Uganda says it would consider granting asylum to Gaddafi
KAMPALA (Reuters) – Uganda would consider an asylum application from Libyanleader Muammar Gaddafi, as it would for anyone seeking refuge in the east African country, a minister said on Wednesday.
Al Arabiya television reported that Uganda would welcome Gaddafi after Western and other states suggested the Libyan leader should go into exile to end the conflict in his country.
The television channel did not give further details.
“Those are rumors. I have just been in a cabinet meeting with all the ministers and yes we discussed Libya but there was nothing on asylum that we discussed,” Henry Okello Oryem, junior Minister for Foreign Affairs, told Reuters.
“However, if Gaddafi does apply for asylum in Uganda, we’ll consider his application like we do for all those who seek refuge in Uganda,” he said.
Uganda is a member of the African Union ad hoc committee trying to mediate a resolution of the Libyan conflict after the United Nations authorized air strikes to protect Libyan civilians from forces loyal to Gaddafi.
The United States, Britain and Qatar, which joined others at a meeting on Libya inLondon on Tuesday, suggested Gaddafi and his family could be allowed to go into exile if they took up the offer quickly to end six weeks of bloodshed.
Gaddafi has been a driving force behind the African Union, his largesse has extended Libya’s economic reach throughout sub-Saharan Africa and he has some close friends in power.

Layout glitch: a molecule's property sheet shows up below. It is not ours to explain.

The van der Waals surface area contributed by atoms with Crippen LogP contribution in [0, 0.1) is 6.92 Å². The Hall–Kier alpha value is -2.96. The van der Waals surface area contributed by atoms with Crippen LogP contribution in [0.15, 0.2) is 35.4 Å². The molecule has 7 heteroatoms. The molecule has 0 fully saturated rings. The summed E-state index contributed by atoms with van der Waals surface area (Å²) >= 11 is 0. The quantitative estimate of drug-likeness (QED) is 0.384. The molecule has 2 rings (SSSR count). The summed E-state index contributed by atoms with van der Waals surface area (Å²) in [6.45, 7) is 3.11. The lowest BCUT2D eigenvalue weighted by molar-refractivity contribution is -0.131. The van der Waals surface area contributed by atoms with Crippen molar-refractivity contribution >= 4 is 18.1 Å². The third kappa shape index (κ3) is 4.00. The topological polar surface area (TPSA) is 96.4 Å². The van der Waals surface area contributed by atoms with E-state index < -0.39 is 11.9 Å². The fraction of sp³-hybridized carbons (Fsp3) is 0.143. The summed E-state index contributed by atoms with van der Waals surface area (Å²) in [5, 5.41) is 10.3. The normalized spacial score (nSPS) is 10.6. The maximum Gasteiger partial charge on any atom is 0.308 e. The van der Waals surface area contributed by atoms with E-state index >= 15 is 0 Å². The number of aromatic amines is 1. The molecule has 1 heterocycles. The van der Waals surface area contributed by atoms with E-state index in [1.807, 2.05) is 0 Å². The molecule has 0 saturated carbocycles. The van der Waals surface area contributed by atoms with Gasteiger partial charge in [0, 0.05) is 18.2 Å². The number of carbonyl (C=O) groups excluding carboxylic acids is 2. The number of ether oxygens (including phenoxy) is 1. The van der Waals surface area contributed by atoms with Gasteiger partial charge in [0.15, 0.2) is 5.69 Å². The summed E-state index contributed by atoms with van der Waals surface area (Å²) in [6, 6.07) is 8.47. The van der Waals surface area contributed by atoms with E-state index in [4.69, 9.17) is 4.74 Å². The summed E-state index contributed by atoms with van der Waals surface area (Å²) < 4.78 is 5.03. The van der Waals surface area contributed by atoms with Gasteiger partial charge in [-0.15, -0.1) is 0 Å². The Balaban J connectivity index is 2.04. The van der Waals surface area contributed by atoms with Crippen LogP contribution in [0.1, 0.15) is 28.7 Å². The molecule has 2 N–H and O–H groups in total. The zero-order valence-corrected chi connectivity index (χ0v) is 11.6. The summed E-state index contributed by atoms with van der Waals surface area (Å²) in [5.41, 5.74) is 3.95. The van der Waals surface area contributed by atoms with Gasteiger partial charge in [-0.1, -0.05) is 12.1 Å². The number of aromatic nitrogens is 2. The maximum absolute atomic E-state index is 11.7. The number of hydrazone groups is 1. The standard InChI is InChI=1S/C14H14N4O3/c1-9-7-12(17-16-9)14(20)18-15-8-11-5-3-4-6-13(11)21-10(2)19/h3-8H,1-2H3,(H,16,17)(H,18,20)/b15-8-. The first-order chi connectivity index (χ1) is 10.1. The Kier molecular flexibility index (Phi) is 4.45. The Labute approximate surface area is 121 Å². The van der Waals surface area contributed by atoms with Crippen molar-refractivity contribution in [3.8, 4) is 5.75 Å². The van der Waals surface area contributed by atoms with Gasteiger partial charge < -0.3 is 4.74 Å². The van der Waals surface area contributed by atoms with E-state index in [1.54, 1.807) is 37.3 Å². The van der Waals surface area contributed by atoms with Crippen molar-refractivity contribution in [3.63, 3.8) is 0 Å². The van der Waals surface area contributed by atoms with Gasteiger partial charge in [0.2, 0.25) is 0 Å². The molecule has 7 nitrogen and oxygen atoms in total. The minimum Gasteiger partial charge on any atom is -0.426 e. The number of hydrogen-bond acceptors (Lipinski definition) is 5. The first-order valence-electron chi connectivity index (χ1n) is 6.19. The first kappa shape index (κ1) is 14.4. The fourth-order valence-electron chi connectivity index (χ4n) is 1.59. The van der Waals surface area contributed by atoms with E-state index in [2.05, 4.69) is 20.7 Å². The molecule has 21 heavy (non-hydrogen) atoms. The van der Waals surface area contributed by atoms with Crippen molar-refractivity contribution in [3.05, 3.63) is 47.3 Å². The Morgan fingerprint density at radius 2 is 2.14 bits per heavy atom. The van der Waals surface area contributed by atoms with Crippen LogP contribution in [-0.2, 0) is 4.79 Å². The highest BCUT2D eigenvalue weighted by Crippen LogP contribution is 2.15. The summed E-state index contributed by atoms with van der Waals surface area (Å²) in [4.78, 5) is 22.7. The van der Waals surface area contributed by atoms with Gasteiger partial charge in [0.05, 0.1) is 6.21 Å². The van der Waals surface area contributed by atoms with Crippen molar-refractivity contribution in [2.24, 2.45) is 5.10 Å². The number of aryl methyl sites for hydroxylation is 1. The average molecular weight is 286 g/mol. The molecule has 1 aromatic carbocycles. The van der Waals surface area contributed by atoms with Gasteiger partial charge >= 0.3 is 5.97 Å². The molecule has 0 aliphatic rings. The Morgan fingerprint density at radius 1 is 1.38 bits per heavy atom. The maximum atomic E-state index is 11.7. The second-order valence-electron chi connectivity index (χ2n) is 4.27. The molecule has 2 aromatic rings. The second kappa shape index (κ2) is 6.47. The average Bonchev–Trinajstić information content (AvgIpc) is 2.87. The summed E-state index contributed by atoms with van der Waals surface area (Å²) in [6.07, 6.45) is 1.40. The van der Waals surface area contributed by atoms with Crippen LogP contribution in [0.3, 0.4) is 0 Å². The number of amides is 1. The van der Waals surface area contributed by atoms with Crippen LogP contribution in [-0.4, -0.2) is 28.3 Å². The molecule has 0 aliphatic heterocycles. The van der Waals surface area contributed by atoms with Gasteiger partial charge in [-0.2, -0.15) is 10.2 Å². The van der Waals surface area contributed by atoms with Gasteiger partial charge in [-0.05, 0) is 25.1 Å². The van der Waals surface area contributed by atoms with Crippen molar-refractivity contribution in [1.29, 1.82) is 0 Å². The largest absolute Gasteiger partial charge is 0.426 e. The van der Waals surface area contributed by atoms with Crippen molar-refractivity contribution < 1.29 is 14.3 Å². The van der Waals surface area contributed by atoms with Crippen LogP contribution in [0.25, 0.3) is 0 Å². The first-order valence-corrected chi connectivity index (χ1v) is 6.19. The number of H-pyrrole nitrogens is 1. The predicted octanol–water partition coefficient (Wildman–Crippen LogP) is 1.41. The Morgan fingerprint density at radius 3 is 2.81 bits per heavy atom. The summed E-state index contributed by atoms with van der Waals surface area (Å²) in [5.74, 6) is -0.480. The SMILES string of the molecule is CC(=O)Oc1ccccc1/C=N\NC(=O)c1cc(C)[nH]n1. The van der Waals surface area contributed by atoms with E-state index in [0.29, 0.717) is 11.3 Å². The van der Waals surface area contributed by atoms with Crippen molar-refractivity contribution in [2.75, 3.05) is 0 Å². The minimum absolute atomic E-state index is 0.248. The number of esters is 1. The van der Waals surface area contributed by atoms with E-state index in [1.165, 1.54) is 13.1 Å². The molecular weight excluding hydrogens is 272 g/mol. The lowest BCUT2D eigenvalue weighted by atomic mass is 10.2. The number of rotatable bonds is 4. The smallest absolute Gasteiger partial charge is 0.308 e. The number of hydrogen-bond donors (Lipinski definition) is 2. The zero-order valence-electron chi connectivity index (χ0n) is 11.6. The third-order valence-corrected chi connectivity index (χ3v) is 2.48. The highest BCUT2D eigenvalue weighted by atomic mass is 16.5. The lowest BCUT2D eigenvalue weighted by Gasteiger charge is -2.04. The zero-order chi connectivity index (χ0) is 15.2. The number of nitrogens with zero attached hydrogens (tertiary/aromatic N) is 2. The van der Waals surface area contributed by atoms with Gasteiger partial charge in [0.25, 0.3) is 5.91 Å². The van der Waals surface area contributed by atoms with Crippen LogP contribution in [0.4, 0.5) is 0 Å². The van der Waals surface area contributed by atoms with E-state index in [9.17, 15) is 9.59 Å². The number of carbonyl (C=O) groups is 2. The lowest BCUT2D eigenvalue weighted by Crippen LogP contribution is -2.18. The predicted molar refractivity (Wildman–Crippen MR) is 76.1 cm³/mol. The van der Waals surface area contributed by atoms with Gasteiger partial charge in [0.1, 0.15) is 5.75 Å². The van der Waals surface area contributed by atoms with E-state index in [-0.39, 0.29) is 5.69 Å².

But analysts say many African leaders have become frustrated with Gaddafi’s erratic behavior, some still harbor grudges over past meddling in internal conflicts and others may not want to tarnish their images further by giving him a home.
Gaddafi’s relations with Ugandan President Yoweri Museveni have been chequered at best over the years.
Museveni put out a statement on March 20 analyzing the Libyan crisis. In the article, Museveni detailed five mistakes Gaddafi had made in his relations with sub-Saharan Africa — and Uganda in particular.
These included Gaddafi’s support for the late Ugandan dictator Idi Amin — Museveni detailed the time a Libyan air force plane had tried to bomb his rebel troops in 1979.
Museveni also criticized Gaddafi’s stance on the African Union, saying African leaders had been forced to oppose the Libyan leader’s “illogical position” on pushing for a United States of Africa.
The Ugandan president did, however, say Gaddafi’s influence had been positive to the extent he maintained an independent foreign policy and resisted outside interference, for example when giving Museveni some weapons in 1981.
He also praised Gaddafi for being one of the few secular leaders in the Arab world and reiterated that the Libyan leader should negotiate with the opposition.
Uganda’s capital Kampala is home to one of sub-Saharan Africa’s largest mosques, named after Gaddafi after the Libyan government funded its construction.
Uganda, which is also a close ally of Washington, said on Tuesday it had taken control of Libya’s majority stake in Uganda Telecom, the latest move to freeze Libyan assets in the east African nation in compliance with U.N. sanctions.
(Additional reporting by Dina Zayed in Cairo; Editing by David Clarke)